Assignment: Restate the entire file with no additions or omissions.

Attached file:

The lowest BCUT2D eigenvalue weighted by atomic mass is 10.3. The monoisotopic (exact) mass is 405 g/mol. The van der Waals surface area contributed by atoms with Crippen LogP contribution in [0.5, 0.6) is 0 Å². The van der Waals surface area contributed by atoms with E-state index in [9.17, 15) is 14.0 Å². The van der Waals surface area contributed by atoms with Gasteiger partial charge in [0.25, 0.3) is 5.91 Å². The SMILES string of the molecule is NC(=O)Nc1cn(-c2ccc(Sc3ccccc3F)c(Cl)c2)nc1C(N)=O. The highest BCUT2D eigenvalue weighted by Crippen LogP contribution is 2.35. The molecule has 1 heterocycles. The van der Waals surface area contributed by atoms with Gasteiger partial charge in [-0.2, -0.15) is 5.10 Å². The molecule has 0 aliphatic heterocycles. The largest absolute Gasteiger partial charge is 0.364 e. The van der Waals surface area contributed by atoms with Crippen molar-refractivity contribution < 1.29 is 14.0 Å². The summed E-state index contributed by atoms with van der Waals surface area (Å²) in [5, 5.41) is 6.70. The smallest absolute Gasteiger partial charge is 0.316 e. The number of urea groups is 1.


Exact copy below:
The lowest BCUT2D eigenvalue weighted by atomic mass is 10.3. The monoisotopic (exact) mass is 405 g/mol. The van der Waals surface area contributed by atoms with Crippen LogP contribution in [0.5, 0.6) is 0 Å². The van der Waals surface area contributed by atoms with E-state index in [9.17, 15) is 14.0 Å². The van der Waals surface area contributed by atoms with Gasteiger partial charge in [0.25, 0.3) is 5.91 Å². The SMILES string of the molecule is NC(=O)Nc1cn(-c2ccc(Sc3ccccc3F)c(Cl)c2)nc1C(N)=O. The highest BCUT2D eigenvalue weighted by Crippen LogP contribution is 2.35. The molecule has 1 heterocycles. The van der Waals surface area contributed by atoms with Gasteiger partial charge in [-0.2, -0.15) is 5.10 Å². The molecule has 0 aliphatic heterocycles. The largest absolute Gasteiger partial charge is 0.364 e. The van der Waals surface area contributed by atoms with Crippen molar-refractivity contribution < 1.29 is 14.0 Å². The summed E-state index contributed by atoms with van der Waals surface area (Å²) in [5, 5.41) is 6.70. The smallest absolute Gasteiger partial charge is 0.316 e. The number of urea groups is 1.